"There are literally thousands of things we need to find out," Rasberry said, "otherwise we're going to do just like we did with the fire ant and wait until it was too late."
Aug 9, 2009
Then it was on to the Morris Center for Performing Arts, in South Bend, for some Blue Oyster Cult as an opener, not bad, but nothing compared to the main act :o) The main act was Alice Cooper, and while not a great vocalist, he is a consummate performer and his Rock Opera was exquisite. We had a great time, and just now, two hours after the show, the ringing in the ears is starting to subside.
I was one smart cookie by taking tomorrow off, because I knew there would be a wind down after such a great show. I will leave Beth to give you musical details, just know that we had a great time and it was a great show. Below are a few pictures to whet your appetite :o)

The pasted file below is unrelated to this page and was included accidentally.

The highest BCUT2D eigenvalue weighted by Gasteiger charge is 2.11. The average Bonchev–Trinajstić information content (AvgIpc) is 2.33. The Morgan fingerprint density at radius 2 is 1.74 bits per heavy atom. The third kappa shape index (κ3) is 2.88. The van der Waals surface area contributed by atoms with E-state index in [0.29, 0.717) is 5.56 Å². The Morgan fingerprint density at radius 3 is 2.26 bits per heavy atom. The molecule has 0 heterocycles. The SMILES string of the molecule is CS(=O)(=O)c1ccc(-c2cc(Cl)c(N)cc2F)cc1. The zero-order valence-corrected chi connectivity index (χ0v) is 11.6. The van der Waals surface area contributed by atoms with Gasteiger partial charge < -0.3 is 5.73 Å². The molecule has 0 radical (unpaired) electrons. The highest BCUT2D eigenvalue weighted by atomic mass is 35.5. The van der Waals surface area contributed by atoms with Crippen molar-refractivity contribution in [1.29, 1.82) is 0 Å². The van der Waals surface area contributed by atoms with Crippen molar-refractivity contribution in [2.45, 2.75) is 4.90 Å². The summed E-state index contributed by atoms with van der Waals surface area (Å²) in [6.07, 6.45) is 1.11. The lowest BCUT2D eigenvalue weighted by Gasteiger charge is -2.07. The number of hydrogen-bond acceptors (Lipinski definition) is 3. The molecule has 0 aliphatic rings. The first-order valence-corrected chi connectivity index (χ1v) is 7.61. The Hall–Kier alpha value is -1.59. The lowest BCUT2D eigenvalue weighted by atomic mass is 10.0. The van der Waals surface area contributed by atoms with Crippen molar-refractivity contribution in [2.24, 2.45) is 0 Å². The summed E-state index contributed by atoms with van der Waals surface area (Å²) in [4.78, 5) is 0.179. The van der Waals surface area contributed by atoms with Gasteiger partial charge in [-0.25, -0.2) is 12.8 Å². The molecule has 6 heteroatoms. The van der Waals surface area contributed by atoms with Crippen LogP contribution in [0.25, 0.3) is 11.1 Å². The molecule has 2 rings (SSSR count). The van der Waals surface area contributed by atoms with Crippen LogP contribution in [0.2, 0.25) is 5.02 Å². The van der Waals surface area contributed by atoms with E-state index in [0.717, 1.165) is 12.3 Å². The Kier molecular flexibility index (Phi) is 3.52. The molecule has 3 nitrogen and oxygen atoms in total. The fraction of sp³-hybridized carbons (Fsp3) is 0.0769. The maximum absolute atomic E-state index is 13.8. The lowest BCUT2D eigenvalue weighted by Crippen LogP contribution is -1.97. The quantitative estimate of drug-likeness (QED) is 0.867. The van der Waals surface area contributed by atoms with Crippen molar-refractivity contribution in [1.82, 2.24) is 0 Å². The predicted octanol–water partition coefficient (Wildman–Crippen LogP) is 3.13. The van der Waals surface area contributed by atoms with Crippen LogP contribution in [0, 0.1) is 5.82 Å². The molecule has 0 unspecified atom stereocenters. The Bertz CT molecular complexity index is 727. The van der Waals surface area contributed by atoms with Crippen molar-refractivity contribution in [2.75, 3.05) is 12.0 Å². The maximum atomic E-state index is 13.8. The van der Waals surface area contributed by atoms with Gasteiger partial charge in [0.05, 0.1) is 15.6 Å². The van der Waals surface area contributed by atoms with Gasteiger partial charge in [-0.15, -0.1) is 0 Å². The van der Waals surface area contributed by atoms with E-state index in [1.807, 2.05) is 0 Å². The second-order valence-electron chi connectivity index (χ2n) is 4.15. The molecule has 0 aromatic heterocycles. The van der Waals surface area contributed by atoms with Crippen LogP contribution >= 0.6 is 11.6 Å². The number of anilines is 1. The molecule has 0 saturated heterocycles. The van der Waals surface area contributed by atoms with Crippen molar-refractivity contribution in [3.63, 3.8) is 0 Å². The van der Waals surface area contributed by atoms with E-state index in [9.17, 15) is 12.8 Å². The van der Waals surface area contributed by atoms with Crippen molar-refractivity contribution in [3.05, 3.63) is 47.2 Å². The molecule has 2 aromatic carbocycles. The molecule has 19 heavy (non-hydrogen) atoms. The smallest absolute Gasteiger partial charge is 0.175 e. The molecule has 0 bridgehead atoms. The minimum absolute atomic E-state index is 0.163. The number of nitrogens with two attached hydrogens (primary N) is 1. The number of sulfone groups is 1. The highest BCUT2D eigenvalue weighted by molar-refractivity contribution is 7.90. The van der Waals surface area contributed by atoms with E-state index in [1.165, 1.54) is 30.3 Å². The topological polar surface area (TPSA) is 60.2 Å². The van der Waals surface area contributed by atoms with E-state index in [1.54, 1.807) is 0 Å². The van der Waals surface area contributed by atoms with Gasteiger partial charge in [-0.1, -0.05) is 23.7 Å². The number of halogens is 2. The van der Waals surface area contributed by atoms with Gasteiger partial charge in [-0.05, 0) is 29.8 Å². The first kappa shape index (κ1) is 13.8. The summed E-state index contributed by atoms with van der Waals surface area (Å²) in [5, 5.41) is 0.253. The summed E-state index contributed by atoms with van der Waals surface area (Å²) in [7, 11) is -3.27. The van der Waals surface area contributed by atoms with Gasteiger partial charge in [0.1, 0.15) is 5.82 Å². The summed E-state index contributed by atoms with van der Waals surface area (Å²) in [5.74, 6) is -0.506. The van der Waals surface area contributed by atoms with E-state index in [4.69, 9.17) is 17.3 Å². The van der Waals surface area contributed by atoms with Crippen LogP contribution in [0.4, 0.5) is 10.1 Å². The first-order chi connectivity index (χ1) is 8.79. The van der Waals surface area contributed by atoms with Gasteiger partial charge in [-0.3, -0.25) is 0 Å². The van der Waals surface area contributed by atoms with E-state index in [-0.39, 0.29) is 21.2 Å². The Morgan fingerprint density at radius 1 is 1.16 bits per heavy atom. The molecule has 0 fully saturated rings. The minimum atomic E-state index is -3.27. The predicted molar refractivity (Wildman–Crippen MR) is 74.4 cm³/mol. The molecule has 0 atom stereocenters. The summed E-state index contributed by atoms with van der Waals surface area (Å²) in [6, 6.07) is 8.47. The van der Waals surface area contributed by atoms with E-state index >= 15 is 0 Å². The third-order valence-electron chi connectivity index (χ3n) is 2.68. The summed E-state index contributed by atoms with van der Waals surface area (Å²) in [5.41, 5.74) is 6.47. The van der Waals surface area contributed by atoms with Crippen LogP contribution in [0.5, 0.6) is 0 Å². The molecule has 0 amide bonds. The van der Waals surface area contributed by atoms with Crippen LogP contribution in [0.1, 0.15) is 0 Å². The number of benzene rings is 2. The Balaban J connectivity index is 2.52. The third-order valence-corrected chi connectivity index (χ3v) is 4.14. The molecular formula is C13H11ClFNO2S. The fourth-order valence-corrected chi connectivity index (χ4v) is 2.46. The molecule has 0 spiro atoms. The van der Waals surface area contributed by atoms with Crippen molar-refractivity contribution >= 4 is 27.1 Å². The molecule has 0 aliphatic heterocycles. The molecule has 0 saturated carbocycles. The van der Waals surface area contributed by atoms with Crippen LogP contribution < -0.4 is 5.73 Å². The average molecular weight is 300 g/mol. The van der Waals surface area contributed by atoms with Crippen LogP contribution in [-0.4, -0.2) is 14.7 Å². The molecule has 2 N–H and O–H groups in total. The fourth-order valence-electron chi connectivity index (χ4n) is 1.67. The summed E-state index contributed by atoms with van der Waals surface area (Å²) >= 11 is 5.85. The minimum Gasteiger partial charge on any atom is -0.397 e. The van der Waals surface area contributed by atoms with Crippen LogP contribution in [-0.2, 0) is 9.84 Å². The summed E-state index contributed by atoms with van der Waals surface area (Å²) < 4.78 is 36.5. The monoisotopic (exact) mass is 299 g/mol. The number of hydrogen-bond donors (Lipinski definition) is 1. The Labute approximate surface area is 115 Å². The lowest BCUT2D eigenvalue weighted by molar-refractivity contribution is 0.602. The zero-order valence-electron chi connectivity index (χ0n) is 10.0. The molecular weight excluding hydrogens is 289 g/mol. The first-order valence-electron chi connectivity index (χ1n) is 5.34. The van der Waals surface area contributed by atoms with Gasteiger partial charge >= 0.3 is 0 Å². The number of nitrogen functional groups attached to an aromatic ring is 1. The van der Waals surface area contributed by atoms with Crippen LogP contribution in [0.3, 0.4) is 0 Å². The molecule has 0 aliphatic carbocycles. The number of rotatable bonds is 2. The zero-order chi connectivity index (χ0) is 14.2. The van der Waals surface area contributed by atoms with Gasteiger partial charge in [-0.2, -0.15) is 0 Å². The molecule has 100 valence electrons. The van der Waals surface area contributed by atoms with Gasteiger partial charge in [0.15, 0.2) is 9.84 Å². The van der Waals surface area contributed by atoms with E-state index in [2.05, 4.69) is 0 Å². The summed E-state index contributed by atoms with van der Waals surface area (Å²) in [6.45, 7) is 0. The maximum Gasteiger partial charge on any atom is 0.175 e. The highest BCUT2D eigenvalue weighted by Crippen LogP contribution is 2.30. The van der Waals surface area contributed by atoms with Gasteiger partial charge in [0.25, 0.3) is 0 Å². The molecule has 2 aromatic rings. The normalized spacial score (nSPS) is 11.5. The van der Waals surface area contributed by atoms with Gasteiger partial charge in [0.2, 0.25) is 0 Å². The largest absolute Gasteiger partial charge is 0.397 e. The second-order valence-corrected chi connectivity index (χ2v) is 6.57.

Ten reasons to beware the Bear
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Aug 8, 2009
First was Marty, a really nice guy with a great sense of humor.
Second was Mark, what a peach :o)
Tonight was Jamie, and she and her family are adorable, and as an added bonus, they are local. We look forward to getting together again [do not believe what you read at her site, I am as serious as I come across in my blog, and there is not a single funny bone in my body :o)]
If you want details, go to Beth's or Jamie's blogs.
As a life long Republican, it was not an automatic, nor at the beginning, an easy choice to vote for Obama for President and Donnelly for Congress, but based on their demeanor, their philosophies, and their genuine care for their constituents, I am proud to say that I voted for them both. This decision was validated today when we went to a Constituent Corner meeting featuring Congressman Joe Donnelly.